On June 9, the House Energy and Commerce Committee's Subcommittee on Environment and Climate Change held a remote hearing, “Pollution and Pandemics: COVID-19’s Disproportionate Impact on Environmental Justice Communities.” The Center for Progressive Reform, joined by Fair Farms, Sentinels of Eastern Shore Health (SESH), and the Sussex Health and Environmental Network submitted a fact sheet to subcommittee members outlining the impacts of COVID-19 on the Delmarva Peninsula, along with a number of recommendations for building a more sustainable model for the region.
The area is home to a massive poultry industry, hit hard by the coronavirus pandemic. We addressed several of the most severe problems in our fact sheet, including the following.
Public Health Harms from 'Depopulation'
Because of pandemic-driven staffing shortages, approximately 2 million chickens in the region, likely more, have been killed without having been processed into consumer-ready meat. According to the industry, once the birds grow beyond a certain point, they cannot be readily processed by the region's slaughterhouses, so killing these birds with unspecified "humane" methods was the only practical alternative. The bodies of these "depopulated" birds, to use industry's term, have been left in the poultry houses where they were raised to decompose.
We are five years out from the final 2025 deadline for the Chesapeake Bay cleanup agreement, known as the Bay Total Maximum Daily Load (TMDL). With the approval of the U.S. Environmental Protection Agency (EPA), each of the Bay states has finalized the three required phases of their Watershed Implementation Plans (WIPs). This month, those states have released their draft 2020-2021 milestones, which, when final, will set out the key short-term goals states will work toward, stepping up their restoration work so that they can stay on track to meet their final 2025 pollution reduction goals.
Even though these five-year milestones play an important role in the accountability framework for the Bay TMDL, the WIPs serve as the main vehicle for comprehensively outlining how each state will achieve their commitments. Even the EPA has stated that the WIPs are the "cornerstone" of the Bay TMDL.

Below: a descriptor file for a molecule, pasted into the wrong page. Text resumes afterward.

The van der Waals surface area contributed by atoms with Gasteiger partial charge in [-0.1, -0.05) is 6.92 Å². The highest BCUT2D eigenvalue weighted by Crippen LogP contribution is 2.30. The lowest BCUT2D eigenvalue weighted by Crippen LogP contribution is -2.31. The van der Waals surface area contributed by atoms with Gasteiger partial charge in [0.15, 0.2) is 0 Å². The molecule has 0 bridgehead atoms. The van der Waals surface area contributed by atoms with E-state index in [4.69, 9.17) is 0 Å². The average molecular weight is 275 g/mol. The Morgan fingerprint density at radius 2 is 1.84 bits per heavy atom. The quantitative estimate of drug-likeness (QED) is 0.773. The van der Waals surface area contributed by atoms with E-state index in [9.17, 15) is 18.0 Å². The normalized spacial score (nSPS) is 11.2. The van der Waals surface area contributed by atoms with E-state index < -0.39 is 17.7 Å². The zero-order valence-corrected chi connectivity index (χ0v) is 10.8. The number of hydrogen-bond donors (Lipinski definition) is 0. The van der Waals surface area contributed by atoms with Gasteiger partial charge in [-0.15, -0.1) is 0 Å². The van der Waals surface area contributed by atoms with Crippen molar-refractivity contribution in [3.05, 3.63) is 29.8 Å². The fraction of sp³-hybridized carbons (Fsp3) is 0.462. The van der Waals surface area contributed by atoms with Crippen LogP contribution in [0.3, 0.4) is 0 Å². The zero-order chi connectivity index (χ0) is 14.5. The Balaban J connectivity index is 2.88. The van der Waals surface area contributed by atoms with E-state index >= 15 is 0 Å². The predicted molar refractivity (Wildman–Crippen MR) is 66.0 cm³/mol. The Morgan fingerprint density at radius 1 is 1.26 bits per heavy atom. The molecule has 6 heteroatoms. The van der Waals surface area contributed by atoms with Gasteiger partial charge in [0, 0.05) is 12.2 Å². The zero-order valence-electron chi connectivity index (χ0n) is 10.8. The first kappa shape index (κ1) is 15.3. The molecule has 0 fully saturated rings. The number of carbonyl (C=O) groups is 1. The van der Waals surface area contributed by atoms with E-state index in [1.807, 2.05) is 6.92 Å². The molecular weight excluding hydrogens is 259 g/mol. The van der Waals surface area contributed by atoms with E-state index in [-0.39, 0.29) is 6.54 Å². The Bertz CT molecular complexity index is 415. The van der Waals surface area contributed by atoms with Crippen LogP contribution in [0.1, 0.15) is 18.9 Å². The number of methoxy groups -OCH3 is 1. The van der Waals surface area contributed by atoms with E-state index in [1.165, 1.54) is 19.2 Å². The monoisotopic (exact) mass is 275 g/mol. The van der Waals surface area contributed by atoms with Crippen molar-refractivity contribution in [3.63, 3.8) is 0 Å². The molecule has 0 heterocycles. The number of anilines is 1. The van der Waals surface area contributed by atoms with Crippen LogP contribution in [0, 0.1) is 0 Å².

In April, the U.S. Supreme Court finally weighed in with an answer to a longstanding question about what kinds of pollution discharges rise to the level of a "point source" and require a permit under the Clean Water Act. The Court dipped its toes into some muddied waters, as this question has been the subject of a range of decisions in the lower courts for decades, with little consensus. Panelists on the Center for Progressive Reform's May 28 clean water webinar examined the Supreme Court's opinion and its possible implications for water quality protections.
The Clean Water Act prevents the addition of any pollutant to any navigable water of the United States from any so-called "point source" – a fixed point, as in, for example, the end of a pipe discharging into a river – without a National Pollutant Discharge Elimination System (NPDES) permit. Generally speaking, the EPA …
Staff and Board members of the Center for Progressive Reform (CPR) denounce the murder of George Floyd by Minneapolis police officer Derek Chauvin on Memorial Day. We stand with the peaceful protestors calling for radical, systemic reforms to root out racism from our society and all levels of our governing institutions and the policies they administer.
CPR Member Scholars and staff are dedicated to listening to and working alongside Black communities and non-Black people of color to call out racism and injustice and demand immediate and long-lasting change. Racism and bigotry cannot continue in the United States if our nation is to live up to its creed of life, liberty, and the pursuit of happiness for all.
CPR's vision is thriving communities and a resilient planet. That ideal animates all of our work, but systemic sources of inequality and injustice stand as massive barriers to the realization …
Sometime soon, EPA is expected to release its final rule limiting state and tribal authority to conduct water quality certifications under section 401 of the Clean Water Act. A water quality certification is the most important tool states have to ensure that any federally permitted project complies with state water quality protections.
States often impose conditions on such projects that are more stringent than federal requirements in order to protect drinking water and local aquatic habitat, among other reasons. The Clean Water Act also empowers states to deny certifications and stop a project from moving forward if it would still violate the state's water quality standards even after conditions are imposed.
The rulemaking was spurred by an executive order from President Trump last year. The order directed the EPA to change the 401 certification process, with an ostensible focus on "the need to promote timely Federal-State cooperation …